Brecht’s Poetry: Angry or Evil?
Your spectator is sitting not only
In your theatre, but also
In the world.
‘I live in dark times,’ Brecht said, but he liked to believe the darkness would end. In the poem containing those words, written in the 1930s, he apologises to ‘those born after’, saying that
Hatred, even of meanness
Makes you ugly.
Anger, even at injustice
Makes your voice hoarse. Oh, we
Who wanted to prepare the land for friendliness
Could not ourselves be friendly
‘Could not be friendly’ is a discreet but painful understatement, a too amiable hint at horrors. Dark times mean not only that terrible things happen to the world and to us but also that we have had a hand in the terrible things. In a remarkable late poem Brecht imagines a loved landscape has changed, suddenly let him down. But it hasn’t changed. He has remembered where he is in moral time.
The white poplar, a famous local beauty
Today an old hag. The lake
A bowl of slops, don’t touch it!
The fuchsias among the snapdragon cheap and showy.
Last night in a dream I saw fingers pointing at me
As though at a leper. They were worn by work and
They were broken.
There are things you don’t know! I cried.
Knowing I was guilty
The Collected Poems of Bertolt Brecht
Translated by Tom Kuhn and David Constantine
W.W. Norton, December 2018; 1312 pages
We don’t have to apologise for our times. We can gloat over their darkness, become the pointing fingers. This, I take it, is the implication of a much earlier epigram:
In the dark times
Will there be singing?
There will be singing.
Of the dark times.
Or there could be silence. Brecht covers this ground too.
They will not say: when the nut tree shook in the wind
But rather: it was when the housepainter trampled the workers.
They will not say: when the child skimmed the flat pebble over the rapids
But rather: when the ground was being prepared for great wars.
They will not say: when the woman walked into the room
But rather: when the great powers united against the workers.
But they will not say: the times were dark
But rather: why were their poets silent?
There is something clunky and too correct about the party line here – the house painter was far more ecumenical in his trampling – but the prophecy of the final question is eloquent and looks forward to the title of a Heinrich Böll novel: Where were you, Adam? Where were we when the unfriendliness got out of control?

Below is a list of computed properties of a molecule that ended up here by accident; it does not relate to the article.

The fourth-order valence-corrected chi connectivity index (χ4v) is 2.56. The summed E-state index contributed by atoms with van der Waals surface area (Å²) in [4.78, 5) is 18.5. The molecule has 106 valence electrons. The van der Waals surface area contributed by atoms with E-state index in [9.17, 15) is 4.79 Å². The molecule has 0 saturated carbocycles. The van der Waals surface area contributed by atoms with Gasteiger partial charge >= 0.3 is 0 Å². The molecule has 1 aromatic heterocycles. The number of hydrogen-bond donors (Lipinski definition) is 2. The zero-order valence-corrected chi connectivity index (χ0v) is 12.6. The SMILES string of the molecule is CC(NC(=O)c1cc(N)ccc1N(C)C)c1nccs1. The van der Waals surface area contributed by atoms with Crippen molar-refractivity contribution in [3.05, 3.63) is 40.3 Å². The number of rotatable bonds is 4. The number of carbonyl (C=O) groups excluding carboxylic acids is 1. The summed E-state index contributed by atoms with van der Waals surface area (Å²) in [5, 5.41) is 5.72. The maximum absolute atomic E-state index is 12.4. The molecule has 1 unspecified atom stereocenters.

‘Is there no grace, no credit,’ Brecht writes in a 1921 diary entry, ‘is there no one who does not believe in our sins, who thinks better of us than we ourselves do?’ The answer is probably no, but one implication of the cry is that we might try to be this person for others. Brecht’s plays and poems perform this role with a kind of stealthy splendour. Surely no other writer was ever so patient, funny and astute about human frailty. There is a sort of puzzle here, though, that we need to dispose of. Isn’t he just letting everyone else off the hook so he won’t have to hang there himself? There are moments when this seems to be what is happening. Brecht’s announcement that ‘in me you have someone you cannot count on’ sounds like a blank ethical cheque, an advance abolition of the need for forgiveness. But these moments are remarkably rare. Hannah Arendt says one of Brecht’s ‘great virtues’ was that he ‘never felt sorry for himself – hardly ever was even interested in himself’. The person he called ‘poor B.B.’ feels like a character in one of his plays, and we hear the confessional note only in poems like the one I quoted, about the altered white poplar, and the last but one piece in the Collected Poems:
And I always thought the very simplest words
Would be enough. If I say what is
Every heart will surely be lacerated.
That you will go under if you don’t fight back
Surely you must see that?
It is perhaps worth having Michael Hamburger’s version here, just to hear a slightly different lilt:
And I always thought: the very simplest words
Must be enough. When I say what things are like
Everyone’s heart must be torn to shreds.
That you’ll go down if you don’t stand up for yourself
Surely you see that.
Brecht is attentive to all kinds of weakness and forms of helplessness that he doesn’t have, and the ones he does have tend to make him an expert rather than a hypocrite, the man who will never cast the first stone. We remember too that the cry in the diary was not an address to an individual conscience but a dream of other, kinder minds.
‘The Infanticide Marie Farrar’ tells us that the sentenced woman shows ‘the frailties of all creation’ and the poem’s refrain, repeated nine times with very slight variations, runs: ‘But you, I beg of you, contain your wrath for all/God’s creatures need the help of all.’ The chorale that ends The Threepenny Opera – the music is Kurt Weill’s affectionate parody of Bach – makes the same recommendation: ‘Combat injustice but in moderation.’ In these and many other lines we hear the voice of the Protestant who grew up in a largely Catholic world, and who kept not the faith of his parents but his own form of fidelity to dissent. Brecht always knew how to catch the fakery in religious and social piety, but also knew what a genuine, secularised care for others might look like. ‘Don’t give up on your own kind’, he says; and praises doctors and nurses ‘who/Remember their obligation to those who/Have a human face.’